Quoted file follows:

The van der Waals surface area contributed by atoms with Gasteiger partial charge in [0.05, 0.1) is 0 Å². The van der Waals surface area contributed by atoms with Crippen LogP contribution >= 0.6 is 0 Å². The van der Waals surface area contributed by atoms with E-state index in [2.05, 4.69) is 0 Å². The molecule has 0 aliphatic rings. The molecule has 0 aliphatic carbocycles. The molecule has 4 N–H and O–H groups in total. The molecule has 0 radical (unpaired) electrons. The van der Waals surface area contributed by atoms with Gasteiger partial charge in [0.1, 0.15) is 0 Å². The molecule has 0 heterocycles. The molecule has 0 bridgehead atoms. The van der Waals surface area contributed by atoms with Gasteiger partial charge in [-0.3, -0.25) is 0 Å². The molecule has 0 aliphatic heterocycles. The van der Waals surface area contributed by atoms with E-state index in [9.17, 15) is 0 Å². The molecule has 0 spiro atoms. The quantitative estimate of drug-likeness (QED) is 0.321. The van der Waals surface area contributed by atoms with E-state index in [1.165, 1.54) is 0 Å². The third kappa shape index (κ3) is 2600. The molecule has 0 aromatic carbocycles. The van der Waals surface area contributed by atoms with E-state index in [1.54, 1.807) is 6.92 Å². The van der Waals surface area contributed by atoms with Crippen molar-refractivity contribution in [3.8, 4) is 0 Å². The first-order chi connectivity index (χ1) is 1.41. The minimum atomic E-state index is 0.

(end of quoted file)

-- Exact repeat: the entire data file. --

The van der Waals surface area contributed by atoms with Gasteiger partial charge in [0.05, 0.1) is 0 Å². The van der Waals surface area contributed by atoms with Crippen LogP contribution >= 0.6 is 0 Å². The van der Waals surface area contributed by atoms with E-state index in [2.05, 4.69) is 0 Å². The molecule has 0 aliphatic rings. The molecule has 0 aliphatic carbocycles. The molecule has 4 N–H and O–H groups in total. The molecule has 0 radical (unpaired) electrons. The van der Waals surface area contributed by atoms with Gasteiger partial charge in [0.1, 0.15) is 0 Å². The molecule has 0 heterocycles. The molecule has 0 bridgehead atoms. The van der Waals surface area contributed by atoms with Gasteiger partial charge in [-0.3, -0.25) is 0 Å². The molecule has 0 aliphatic heterocycles. The van der Waals surface area contributed by atoms with E-state index in [9.17, 15) is 0 Å². The molecule has 0 spiro atoms. The quantitative estimate of drug-likeness (QED) is 0.321. The van der Waals surface area contributed by atoms with E-state index in [1.165, 1.54) is 0 Å². The third kappa shape index (κ3) is 2600. The molecule has 0 aromatic carbocycles. The van der Waals surface area contributed by atoms with E-state index in [1.54, 1.807) is 6.92 Å². The van der Waals surface area contributed by atoms with Crippen molar-refractivity contribution in [3.8, 4) is 0 Å². The first-order chi connectivity index (χ1) is 1.41. The minimum atomic E-state index is 0.